The Gift

“Nobody can hurt me without my permission.”   Mahatma Gandhi

Near Tokyo lived a great Samurai warrior, now old,  he decided to teach Zen Buddhism to young people. In spite of his age, the legend was that he could defeat any adversary.

One afternoon, a warrior – known for his complete lack of scruples – arrived there. The young and impatient warrior had never lost a fight. Hearing of the Samurai’s reputation, he had come to defeat him, and increase his fame.

All the students were against the idea, but the old man accepted the challenge.

All gathered on the town square, and the young man started insulting the old master. He threw a few rocks in his direction, spat in his face, shouted every insult under the sun – he even insulted his ancestors. For hours, he did everything to provoke him, but the old man remained impassive. At the end of the afternoon, feeling exhausted and humiliated, the impetuous warrior left.

Disappointed by the fact that the master had received so many insults and provocations, the students asked:

– How could you bear such indignity? Why didn’t you use your sword, even knowing you might lose the fight, instead of displaying your cowardice in front of us all?

– If someone comes to you with a gift, and you do not accept it, who does the gift belong to? – asked the Samurai.

– He who tried to deliver it – replied one of his disciples.

– The same goes for envy, anger and insults – said the master. – When they are not accepted, they continue to belong to the one who carried them.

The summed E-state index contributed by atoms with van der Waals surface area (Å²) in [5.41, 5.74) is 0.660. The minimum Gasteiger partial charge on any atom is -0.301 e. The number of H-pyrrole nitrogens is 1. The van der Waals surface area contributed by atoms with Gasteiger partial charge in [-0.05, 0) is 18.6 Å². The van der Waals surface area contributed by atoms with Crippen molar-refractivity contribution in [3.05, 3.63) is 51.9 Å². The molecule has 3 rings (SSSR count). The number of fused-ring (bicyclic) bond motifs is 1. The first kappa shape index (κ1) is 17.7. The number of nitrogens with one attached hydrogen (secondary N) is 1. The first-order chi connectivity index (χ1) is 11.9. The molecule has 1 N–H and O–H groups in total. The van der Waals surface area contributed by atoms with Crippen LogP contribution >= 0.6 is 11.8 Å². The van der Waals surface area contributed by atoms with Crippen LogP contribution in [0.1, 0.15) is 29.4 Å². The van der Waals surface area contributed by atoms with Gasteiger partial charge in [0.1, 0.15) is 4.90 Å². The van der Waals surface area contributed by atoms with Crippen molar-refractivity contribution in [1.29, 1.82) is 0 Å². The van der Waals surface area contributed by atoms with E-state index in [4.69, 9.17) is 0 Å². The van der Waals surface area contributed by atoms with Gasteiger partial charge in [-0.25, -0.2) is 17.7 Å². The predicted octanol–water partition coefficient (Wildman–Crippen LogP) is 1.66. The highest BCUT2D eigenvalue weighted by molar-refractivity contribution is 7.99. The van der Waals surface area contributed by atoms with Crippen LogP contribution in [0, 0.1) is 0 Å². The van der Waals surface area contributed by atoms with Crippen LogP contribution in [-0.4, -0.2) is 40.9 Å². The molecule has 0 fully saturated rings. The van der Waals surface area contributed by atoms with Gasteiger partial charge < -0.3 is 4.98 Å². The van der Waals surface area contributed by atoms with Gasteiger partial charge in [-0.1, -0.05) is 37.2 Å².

We all have a choice to accept the gifts that are offered.  When I accept an offering of envy, anger or fear, it is because I believe on some level, I deserve it.  Once I begin to work on letting go of this belief within me, I find I can say no to those who offer them.

With practice, I learn to step into my power and live in my truth.  With practice, I receive the gifts I truly deserve.  The gifts of love, peace and joy.

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50 thoughts on “The Gift

  1. It is hard sometimes not taking mean words or actions personally. There are certain people who might treat me badly that “hook” me more than others. I try to fall back on that old adage – what you think of me is none of my business. Thank you Karen.

  2. This sends a very powerful message. The old man made it look so easy. As you stated, it takes practice to develop this skill. It is always a blessing when a person is able to truly accept only the gifts they choose to accept.
    I heard a quote that made a great impact on my life. It stated, “seek what you want from life, but only accept what you need.
    Thank you for sharing this wonderful article.

    1. Accepting what we need, is the gift Jonathan. I wish it was as easy as this too, but I am sure he worked very hard on connecting to his truth and power each day. Thankyou for your thoughts.

  3. I have kind of learned that great lesson through some challenging relationships in my past. But of course I still sometimes accept gifts I shouldn’t. And find they are difficult to return 🙂

    1. They can be difficult to return when we hold onto the belief we cannot give them back. This takes courage and as most of us dislike conflict, we shy away from doing it. When I have had the courage to speak my truth, my confidence grew and I found over time, these offerings stopped coming. Thankyou for your comment Helen.

  4. Wonderful story and the wisdom I take from this is that it can work both ways, we can all do better and giving the gifts of love peace and joy is what I hope I can give each day to my family, my friends and even strangers.

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